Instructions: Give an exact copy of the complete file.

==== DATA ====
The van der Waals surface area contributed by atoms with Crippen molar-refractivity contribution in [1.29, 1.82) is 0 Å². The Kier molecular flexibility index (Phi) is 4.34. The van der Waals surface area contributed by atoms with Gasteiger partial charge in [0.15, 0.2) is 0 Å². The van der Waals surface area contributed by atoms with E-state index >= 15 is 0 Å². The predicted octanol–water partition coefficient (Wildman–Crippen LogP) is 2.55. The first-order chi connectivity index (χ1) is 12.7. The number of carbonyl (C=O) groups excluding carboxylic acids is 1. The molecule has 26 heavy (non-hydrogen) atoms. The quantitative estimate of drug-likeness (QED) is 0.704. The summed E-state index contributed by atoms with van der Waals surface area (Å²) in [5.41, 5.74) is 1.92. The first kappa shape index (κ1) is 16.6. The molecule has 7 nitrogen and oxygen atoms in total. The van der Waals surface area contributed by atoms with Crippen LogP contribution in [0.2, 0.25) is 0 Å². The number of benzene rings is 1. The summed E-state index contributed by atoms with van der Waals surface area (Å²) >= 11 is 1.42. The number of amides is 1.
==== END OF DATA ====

The van der Waals surface area contributed by atoms with Crippen molar-refractivity contribution in [1.29, 1.82) is 0 Å². The Kier molecular flexibility index (Phi) is 4.34. The van der Waals surface area contributed by atoms with Gasteiger partial charge in [0.15, 0.2) is 0 Å². The van der Waals surface area contributed by atoms with E-state index >= 15 is 0 Å². The predicted octanol–water partition coefficient (Wildman–Crippen LogP) is 2.55. The first-order chi connectivity index (χ1) is 12.7. The number of carbonyl (C=O) groups excluding carboxylic acids is 1. The molecule has 26 heavy (non-hydrogen) atoms. The quantitative estimate of drug-likeness (QED) is 0.704. The summed E-state index contributed by atoms with van der Waals surface area (Å²) in [5.41, 5.74) is 1.92. The first kappa shape index (κ1) is 16.6. The molecule has 7 nitrogen and oxygen atoms in total. The van der Waals surface area contributed by atoms with Crippen LogP contribution in [0.2, 0.25) is 0 Å². The number of benzene rings is 1. The summed E-state index contributed by atoms with van der Waals surface area (Å²) >= 11 is 1.42. The number of amides is 1.